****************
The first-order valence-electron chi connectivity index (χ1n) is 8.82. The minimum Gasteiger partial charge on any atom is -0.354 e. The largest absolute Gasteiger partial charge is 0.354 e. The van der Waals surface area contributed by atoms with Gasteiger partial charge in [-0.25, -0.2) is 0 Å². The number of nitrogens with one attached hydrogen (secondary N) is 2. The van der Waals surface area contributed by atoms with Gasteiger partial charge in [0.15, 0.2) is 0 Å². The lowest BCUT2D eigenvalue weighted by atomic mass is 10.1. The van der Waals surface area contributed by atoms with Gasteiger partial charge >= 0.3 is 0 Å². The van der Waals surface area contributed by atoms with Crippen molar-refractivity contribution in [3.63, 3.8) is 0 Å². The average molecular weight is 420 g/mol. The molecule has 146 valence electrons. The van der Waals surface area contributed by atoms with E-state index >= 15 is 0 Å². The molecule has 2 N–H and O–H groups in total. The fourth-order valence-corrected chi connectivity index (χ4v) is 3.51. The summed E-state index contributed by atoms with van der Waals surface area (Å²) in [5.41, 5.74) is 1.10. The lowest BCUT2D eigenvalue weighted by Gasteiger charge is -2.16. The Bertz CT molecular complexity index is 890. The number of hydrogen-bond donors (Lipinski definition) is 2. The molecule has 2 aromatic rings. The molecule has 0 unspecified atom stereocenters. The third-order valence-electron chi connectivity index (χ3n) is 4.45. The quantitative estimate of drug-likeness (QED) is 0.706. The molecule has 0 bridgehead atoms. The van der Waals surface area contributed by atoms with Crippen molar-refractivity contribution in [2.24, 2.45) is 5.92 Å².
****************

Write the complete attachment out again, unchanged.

The first-order valence-electron chi connectivity index (χ1n) is 8.82. The minimum Gasteiger partial charge on any atom is -0.354 e. The largest absolute Gasteiger partial charge is 0.354 e. The van der Waals surface area contributed by atoms with Gasteiger partial charge in [-0.25, -0.2) is 0 Å². The number of nitrogens with one attached hydrogen (secondary N) is 2. The van der Waals surface area contributed by atoms with Gasteiger partial charge in [0.15, 0.2) is 0 Å². The lowest BCUT2D eigenvalue weighted by atomic mass is 10.1. The van der Waals surface area contributed by atoms with Gasteiger partial charge >= 0.3 is 0 Å². The van der Waals surface area contributed by atoms with Crippen molar-refractivity contribution in [3.63, 3.8) is 0 Å². The average molecular weight is 420 g/mol. The molecule has 146 valence electrons. The van der Waals surface area contributed by atoms with E-state index >= 15 is 0 Å². The molecule has 2 N–H and O–H groups in total. The fourth-order valence-corrected chi connectivity index (χ4v) is 3.51. The summed E-state index contributed by atoms with van der Waals surface area (Å²) in [5.41, 5.74) is 1.10. The lowest BCUT2D eigenvalue weighted by Gasteiger charge is -2.16. The Bertz CT molecular complexity index is 890. The number of hydrogen-bond donors (Lipinski definition) is 2. The molecule has 2 aromatic rings. The molecule has 0 unspecified atom stereocenters. The third-order valence-electron chi connectivity index (χ3n) is 4.45. The quantitative estimate of drug-likeness (QED) is 0.706. The molecule has 0 bridgehead atoms. The van der Waals surface area contributed by atoms with Crippen molar-refractivity contribution in [2.24, 2.45) is 5.92 Å².